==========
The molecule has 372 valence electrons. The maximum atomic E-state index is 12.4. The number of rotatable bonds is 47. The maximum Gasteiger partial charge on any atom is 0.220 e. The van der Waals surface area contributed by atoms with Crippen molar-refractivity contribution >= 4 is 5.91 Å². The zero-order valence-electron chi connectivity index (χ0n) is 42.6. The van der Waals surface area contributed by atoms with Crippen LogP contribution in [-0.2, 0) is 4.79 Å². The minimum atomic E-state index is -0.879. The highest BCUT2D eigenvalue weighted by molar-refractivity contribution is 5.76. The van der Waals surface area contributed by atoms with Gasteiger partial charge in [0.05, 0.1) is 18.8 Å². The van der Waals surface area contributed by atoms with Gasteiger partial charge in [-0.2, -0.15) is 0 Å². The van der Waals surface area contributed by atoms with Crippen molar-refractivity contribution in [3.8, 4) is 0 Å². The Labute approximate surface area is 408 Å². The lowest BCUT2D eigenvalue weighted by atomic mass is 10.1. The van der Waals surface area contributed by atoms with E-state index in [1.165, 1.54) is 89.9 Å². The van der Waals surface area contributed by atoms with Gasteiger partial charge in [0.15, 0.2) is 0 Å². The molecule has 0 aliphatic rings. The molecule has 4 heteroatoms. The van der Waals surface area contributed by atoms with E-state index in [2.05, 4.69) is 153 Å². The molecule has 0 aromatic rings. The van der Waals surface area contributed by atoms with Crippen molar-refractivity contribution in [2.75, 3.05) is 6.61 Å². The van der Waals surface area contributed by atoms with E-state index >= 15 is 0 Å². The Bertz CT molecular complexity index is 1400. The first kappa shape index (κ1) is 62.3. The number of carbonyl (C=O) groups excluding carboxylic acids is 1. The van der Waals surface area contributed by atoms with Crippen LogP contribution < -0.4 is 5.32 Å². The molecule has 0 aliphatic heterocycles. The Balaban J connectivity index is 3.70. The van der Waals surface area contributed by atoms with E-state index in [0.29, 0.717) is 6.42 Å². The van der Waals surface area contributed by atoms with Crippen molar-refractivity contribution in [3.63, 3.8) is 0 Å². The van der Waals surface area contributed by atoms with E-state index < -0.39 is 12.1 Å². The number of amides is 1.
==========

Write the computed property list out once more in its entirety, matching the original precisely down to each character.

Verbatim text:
The molecule has 372 valence electrons. The maximum atomic E-state index is 12.4. The number of rotatable bonds is 47. The maximum Gasteiger partial charge on any atom is 0.220 e. The van der Waals surface area contributed by atoms with Crippen molar-refractivity contribution >= 4 is 5.91 Å². The zero-order valence-electron chi connectivity index (χ0n) is 42.6. The van der Waals surface area contributed by atoms with Crippen LogP contribution in [-0.2, 0) is 4.79 Å². The minimum atomic E-state index is -0.879. The highest BCUT2D eigenvalue weighted by molar-refractivity contribution is 5.76. The van der Waals surface area contributed by atoms with Gasteiger partial charge in [0.05, 0.1) is 18.8 Å². The van der Waals surface area contributed by atoms with Gasteiger partial charge in [-0.2, -0.15) is 0 Å². The van der Waals surface area contributed by atoms with Crippen molar-refractivity contribution in [3.8, 4) is 0 Å². The Labute approximate surface area is 408 Å². The lowest BCUT2D eigenvalue weighted by atomic mass is 10.1. The van der Waals surface area contributed by atoms with E-state index in [1.165, 1.54) is 89.9 Å². The van der Waals surface area contributed by atoms with Gasteiger partial charge in [0.15, 0.2) is 0 Å². The molecule has 0 aliphatic rings. The molecule has 4 heteroatoms. The van der Waals surface area contributed by atoms with E-state index in [2.05, 4.69) is 153 Å². The molecule has 0 aromatic rings. The van der Waals surface area contributed by atoms with Crippen molar-refractivity contribution in [2.75, 3.05) is 6.61 Å². The van der Waals surface area contributed by atoms with E-state index >= 15 is 0 Å². The Bertz CT molecular complexity index is 1400. The first kappa shape index (κ1) is 62.3. The number of carbonyl (C=O) groups excluding carboxylic acids is 1. The van der Waals surface area contributed by atoms with Crippen LogP contribution < -0.4 is 5.32 Å². The molecule has 0 aliphatic heterocycles. The Balaban J connectivity index is 3.70. The van der Waals surface area contributed by atoms with E-state index in [0.29, 0.717) is 6.42 Å². The van der Waals surface area contributed by atoms with Crippen molar-refractivity contribution in [3.63, 3.8) is 0 Å². The van der Waals surface area contributed by atoms with E-state index < -0.39 is 12.1 Å². The number of amides is 1.